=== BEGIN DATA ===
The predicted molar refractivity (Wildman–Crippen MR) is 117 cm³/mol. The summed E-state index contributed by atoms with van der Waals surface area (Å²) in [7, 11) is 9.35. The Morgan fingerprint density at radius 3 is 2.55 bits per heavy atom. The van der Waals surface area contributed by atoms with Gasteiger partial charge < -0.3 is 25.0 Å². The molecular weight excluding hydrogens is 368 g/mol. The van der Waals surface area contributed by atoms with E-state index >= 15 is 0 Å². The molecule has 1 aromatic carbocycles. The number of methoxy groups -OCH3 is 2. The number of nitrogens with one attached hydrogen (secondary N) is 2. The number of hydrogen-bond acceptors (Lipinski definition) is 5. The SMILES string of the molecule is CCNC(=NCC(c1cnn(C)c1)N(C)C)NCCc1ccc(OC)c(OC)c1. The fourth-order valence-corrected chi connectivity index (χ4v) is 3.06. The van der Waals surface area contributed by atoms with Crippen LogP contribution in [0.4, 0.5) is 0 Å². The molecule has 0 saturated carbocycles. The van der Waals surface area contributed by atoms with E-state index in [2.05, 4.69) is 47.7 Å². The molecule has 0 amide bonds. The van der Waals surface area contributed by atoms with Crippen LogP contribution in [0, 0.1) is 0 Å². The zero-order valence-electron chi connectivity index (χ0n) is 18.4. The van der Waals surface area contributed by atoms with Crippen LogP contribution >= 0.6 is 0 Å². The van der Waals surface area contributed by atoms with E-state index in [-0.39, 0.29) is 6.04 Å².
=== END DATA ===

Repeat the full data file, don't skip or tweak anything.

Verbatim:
The predicted molar refractivity (Wildman–Crippen MR) is 117 cm³/mol. The summed E-state index contributed by atoms with van der Waals surface area (Å²) in [7, 11) is 9.35. The Morgan fingerprint density at radius 3 is 2.55 bits per heavy atom. The van der Waals surface area contributed by atoms with Gasteiger partial charge < -0.3 is 25.0 Å². The molecular weight excluding hydrogens is 368 g/mol. The van der Waals surface area contributed by atoms with E-state index >= 15 is 0 Å². The molecule has 1 aromatic carbocycles. The number of methoxy groups -OCH3 is 2. The number of nitrogens with one attached hydrogen (secondary N) is 2. The number of hydrogen-bond acceptors (Lipinski definition) is 5. The SMILES string of the molecule is CCNC(=NCC(c1cnn(C)c1)N(C)C)NCCc1ccc(OC)c(OC)c1. The fourth-order valence-corrected chi connectivity index (χ4v) is 3.06. The van der Waals surface area contributed by atoms with Crippen LogP contribution in [0.4, 0.5) is 0 Å². The molecule has 0 saturated carbocycles. The van der Waals surface area contributed by atoms with E-state index in [2.05, 4.69) is 47.7 Å². The molecule has 0 amide bonds. The van der Waals surface area contributed by atoms with Crippen LogP contribution in [0, 0.1) is 0 Å². The zero-order valence-electron chi connectivity index (χ0n) is 18.4. The van der Waals surface area contributed by atoms with Crippen LogP contribution >= 0.6 is 0 Å². The van der Waals surface area contributed by atoms with E-state index in [-0.39, 0.29) is 6.04 Å².